Gomorrah: Stinking to High Heaven


gomorrahAn argument could be made that whenever a Neapolitan pours milk on his morning cereal, he supports organized crime. In Naples, it is impossible to live without supporting organized crime. The Camorra, Italy’s oldest Mafia group, influences every part of life in the city and its network is so wide that it has so far proved to be impossible to quash. The most recent example of the Camorra’s devastating power is Naples’ ongoing garbage crisis, which is also portrayed in this screen adaptation of the 29-year-old journalist Roberto Saviano’s book, a portrait of life under the Mafia’s thumb.

The film depicts several Neapolitans. There’s the stereotypical (thanks to countless mob movies) kid, Toto (Salvatore Abruzzese), who makes “friends” in the Camorra after helping a few gangsters on the run from the police; eventually, the 13-year-old is forced to make up his mind if he wants to cross the definitive line or not. There’s a tailor, Pasquale (Salvatore Cantalupo), who is approached by Chinese businessmen who want him to train their seamstresses; he’s well paid, but if the Camorra finds out about his off-hour hobby his life could be in danger. Don Ciro’s (Gianfelice Imparato) job is to make sure that families of imprisoned Camorra members are taken care of financially, but lately his own membership in the organization has become fraught with risks. Roberto (Carmine Paternoster) works for Franco (Toni Servillo) in toxic waste management, but the young protégée is growing tired of the hypocrisy; whenever Franco is helping a family, Roberto knows that another one is being destroyed for not being loyal enough to the “system”. And then there’s Marco (Marco Macor) and Ciro (Ciro Petrone), two cocky and hopelessly stupid troublemakers who want to be successful gangsters on their own. The local Camorra clan is not impressed.

Too weak to resist mob money
It takes a while before one sorts out the relationships and various plots of the film, but director Matteo Garrone gets your attention already in the first sequence where several men are executed in a solarium. His depiction of the Camorra’s Naples is a place where the working class has few options but to cooperate with the gangsters, and the city’s leaders are too weak to resist their money and ability to offer the easiest solutions to problems such as waste management. Cinematographer Marco Onorato’s grimy visuals reinforce the oppressive, depressing feeling that every decent person in the city is being held hostage, but also the feeling that this is an honest story about real people whose lives have been immortalized thanks to Saviano (who is now paying for it by living under constant bodyguard protection). The stories are all interesting, particularly the one about the moonlighting tailor who even has to hide in the trunk of a car when he goes to see the Chinese… and it is ironic to watch Marco and Ciro idolize Tony Montana of all legendary movie gangster screw-ups as they continue down their path of crime. Perhaps they should have watched the ending of Scarface (1983) more closely. They do however provide the most symbolic moment of the film, as they play around in their underwear with automatic weapons on a beach; rarely has the stupidity and childishness of individual mob thugs looked so naked.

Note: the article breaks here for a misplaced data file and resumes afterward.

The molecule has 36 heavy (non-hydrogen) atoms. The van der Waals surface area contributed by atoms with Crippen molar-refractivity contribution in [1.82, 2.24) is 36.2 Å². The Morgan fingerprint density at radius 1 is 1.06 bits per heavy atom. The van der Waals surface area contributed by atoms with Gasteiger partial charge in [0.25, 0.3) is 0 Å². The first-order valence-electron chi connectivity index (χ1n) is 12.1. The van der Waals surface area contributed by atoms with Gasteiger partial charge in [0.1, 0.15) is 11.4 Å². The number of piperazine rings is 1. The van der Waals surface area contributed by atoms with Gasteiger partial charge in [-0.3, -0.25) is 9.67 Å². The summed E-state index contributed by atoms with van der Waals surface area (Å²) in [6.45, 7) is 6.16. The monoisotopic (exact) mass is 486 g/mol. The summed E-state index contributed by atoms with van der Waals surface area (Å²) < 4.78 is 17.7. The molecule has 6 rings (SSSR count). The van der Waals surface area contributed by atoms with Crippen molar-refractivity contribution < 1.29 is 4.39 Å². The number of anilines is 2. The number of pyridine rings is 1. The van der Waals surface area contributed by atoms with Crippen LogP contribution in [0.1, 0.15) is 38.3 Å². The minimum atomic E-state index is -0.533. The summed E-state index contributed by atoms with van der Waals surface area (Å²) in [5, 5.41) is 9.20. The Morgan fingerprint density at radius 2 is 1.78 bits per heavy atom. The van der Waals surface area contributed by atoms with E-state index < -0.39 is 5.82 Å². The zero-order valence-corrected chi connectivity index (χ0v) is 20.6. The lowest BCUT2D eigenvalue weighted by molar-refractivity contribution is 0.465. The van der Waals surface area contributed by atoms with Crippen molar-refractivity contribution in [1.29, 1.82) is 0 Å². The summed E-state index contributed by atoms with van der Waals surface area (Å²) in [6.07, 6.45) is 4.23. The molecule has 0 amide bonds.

Gangster movies usually romanticize aspects of life in the Mafia, but this one doesn’t make you want to join the gang. The Italian society’s inability to destroy its crime families is embarrassing and the odor of the Neapolitan garbage crisis wouldn’t be so rank without the failure of Italian political leadership.

Gomorrah 2008-Italy. 137 min. Color. Widescreen. Produced by Domenico Procacci. Directed by Matteo Garrone. Screenplay: Matteo Garrone, Roberto Saviano, Maurizio Braucci, Ugo Chiti, Gianni Di Gregorio, Massimo Gaudioso. Novel: Roberto Saviano. Cinematography: Marco Onorato. Cast: Salvatore Abruzzese (Toto), Gianfelice Imparato (Don Ciro), Maria Nazionale (Maria), Toni Servillo, Carmine Paternoster, Salvatore Cantalupo.

Trivia: Original title: Gomorra. Later an Italian TV series, Gomorrah (2014- ).

European Film Awards: Best Film, Director, Actor (Servillo), Screenplay, Cinematography.

Last word: “We decided on five stories and main characters. We wanted to make not only a crime film about Naples but also a metaphor about a more global situation. We wrote the screenplay in Rome. I went to Naples and talked to Saviano and the people I met there, who had experienced that world, functioned like a periscope. This allowed me to transform some parts of the script written in Rome, as I eventually did again when I was working with actors. In this respect, the process is almost documentary-like. While we were always writing with images in mind, sometimes we came up with different images while in Naples. For example, when I learned that some of the bosses went to a tanning room every day, that gave me a wonderful idea for the opening. It’s also a classic gangster image – like the barbershop scene in ‘The Godfather’.” (Garrone, Cineaste)

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